A couple more underground passages and we ended up at the front gates.
As soon as we walked through the first gate we were nailed by numerous people who wanted to be our tour guides. One person followed us for half an hour before he finally gave up. We walked past some fancy structures before learning that we hadn’t reached the Forbidden City yet. We found the entrance, learned there was a 60RMB entry fee and made our way toward the door. This was when a lady flashed her credentials to prove she was an official tour guide and that all we had to do was get her a ticket. This was performed and we were on our way.
Inside was beautiful and our guide knew her stuff. She told us about the bricks on the ground, all eleven layers of them. Turns out the emperior was afraid of his enemies tunneling in. She told us about the palace buildings under construction and how they have to be done before the Olympics. She talked about the real gold and jade artwork on the walls, all the large vats (bowls) for holding water in case of fire, the age of each building and which emperor had which building constructed. We saw the thrown, the waiting room, the bedroom, the inner palace guard hall and then found a four star bathroom. I am not kidding, it was rated 4 Star. Compared to most this was awesome: clean with air conditioning, at least on the guys side. The ladies said theirs wasn’t so ‘four star’.
By this point the riders were blown as they had been on their feet for over two hours and most had lost about two pounds in water weight while adding five pounds of water to their clothing. Plus it was time to close and none of us wanted to test what would happen if we stayed longer. Thus we hoofed it at a pretty good clip out of the palace/city. Once we left the gates we seriously got attacked by street vendors. Some had water (I paid 10RMB for mine), some had popsycles, some had postcards and others had watches. These were more aggressive and continually stuffed stuff toward your hands. The watch guy was a good negotiator but was only able to get one rider to bite. He picked up a Rolex (ha ha ha) for 100RMB.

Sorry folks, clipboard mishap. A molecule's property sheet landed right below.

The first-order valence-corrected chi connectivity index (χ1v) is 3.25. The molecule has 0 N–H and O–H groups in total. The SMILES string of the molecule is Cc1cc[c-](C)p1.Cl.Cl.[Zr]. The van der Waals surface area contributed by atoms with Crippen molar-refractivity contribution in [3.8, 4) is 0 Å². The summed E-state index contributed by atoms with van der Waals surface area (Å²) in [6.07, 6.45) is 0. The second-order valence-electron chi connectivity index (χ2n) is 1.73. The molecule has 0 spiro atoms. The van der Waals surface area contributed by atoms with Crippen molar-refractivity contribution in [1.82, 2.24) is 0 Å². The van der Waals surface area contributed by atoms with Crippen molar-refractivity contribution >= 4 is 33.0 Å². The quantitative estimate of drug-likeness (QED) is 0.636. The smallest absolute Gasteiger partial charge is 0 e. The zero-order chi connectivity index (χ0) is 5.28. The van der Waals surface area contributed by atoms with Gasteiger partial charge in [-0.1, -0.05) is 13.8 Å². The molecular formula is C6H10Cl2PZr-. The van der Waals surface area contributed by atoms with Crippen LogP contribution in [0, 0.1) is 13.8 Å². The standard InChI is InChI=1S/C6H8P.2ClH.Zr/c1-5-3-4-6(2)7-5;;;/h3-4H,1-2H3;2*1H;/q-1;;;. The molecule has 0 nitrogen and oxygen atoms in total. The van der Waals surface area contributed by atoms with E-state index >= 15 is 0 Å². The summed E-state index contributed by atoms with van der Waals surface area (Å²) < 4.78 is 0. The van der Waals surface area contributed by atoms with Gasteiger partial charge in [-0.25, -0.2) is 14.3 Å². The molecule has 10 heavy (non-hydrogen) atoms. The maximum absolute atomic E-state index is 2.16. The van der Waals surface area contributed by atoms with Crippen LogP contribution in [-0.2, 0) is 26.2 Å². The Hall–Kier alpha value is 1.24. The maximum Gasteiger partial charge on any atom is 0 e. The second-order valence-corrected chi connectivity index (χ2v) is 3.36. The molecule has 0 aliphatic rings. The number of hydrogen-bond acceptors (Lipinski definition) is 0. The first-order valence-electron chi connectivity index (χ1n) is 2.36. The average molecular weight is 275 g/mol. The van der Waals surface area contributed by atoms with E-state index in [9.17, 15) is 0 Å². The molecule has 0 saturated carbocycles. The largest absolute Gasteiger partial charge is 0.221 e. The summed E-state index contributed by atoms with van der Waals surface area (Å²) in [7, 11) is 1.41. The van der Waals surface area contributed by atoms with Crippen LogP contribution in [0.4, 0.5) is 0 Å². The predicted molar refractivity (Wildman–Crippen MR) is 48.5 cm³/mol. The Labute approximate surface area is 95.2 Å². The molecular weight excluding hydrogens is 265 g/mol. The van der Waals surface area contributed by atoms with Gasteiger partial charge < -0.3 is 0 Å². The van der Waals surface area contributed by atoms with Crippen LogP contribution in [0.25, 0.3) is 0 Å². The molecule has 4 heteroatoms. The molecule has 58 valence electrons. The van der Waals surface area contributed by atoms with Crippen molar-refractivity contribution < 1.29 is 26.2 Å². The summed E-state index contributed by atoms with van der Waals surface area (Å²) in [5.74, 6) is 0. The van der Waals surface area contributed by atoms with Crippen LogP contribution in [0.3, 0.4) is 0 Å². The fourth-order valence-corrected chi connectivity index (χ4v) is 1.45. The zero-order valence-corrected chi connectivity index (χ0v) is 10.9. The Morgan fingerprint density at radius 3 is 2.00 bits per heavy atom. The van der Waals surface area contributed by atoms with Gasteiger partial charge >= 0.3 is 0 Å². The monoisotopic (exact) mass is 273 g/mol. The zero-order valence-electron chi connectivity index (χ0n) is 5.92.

This is when Crystal dropped the bomb. She wanted 30RMB from each person for the tour. Ugh! She did provide a lot of information, heck, she was better than most US tour guides. I just wasn’t expecting to unload so much cash in one day.
Eventually we made it back to the tour bus, after three hours on our feet, and many took naps on the ride. We only had a few near calls which prompted Merlin and I to pay more attention to the road. Most of the cards are under two years old and none of them had any body damage. This surprised us the most as the drivers are crazy here. Plus, there are a lot of French cars: Peugeot, Citroen, Renault.
As we arrived at the hotel we saw Jason getting out of a taxi with his bike bag. He wasn’t happy. Then it was off to a very long dinner (tired people for sure) and then off to the rooms.
Today’s bike work: one chain tension adjustment, two bikes assembled, one bottom bracket overhaul and three tires pumped. Looking for a chain for a rider who needs to replace his funky 1/2 link chain. Oh yes, freak’n Ringle is using 18mm nuts on their rear hubs. 18mm, what the heck…talk about non-standard.
By the way its, the anniversary of Elvis’ death and not a single Elvis sighting or any sign of Elvis mania here.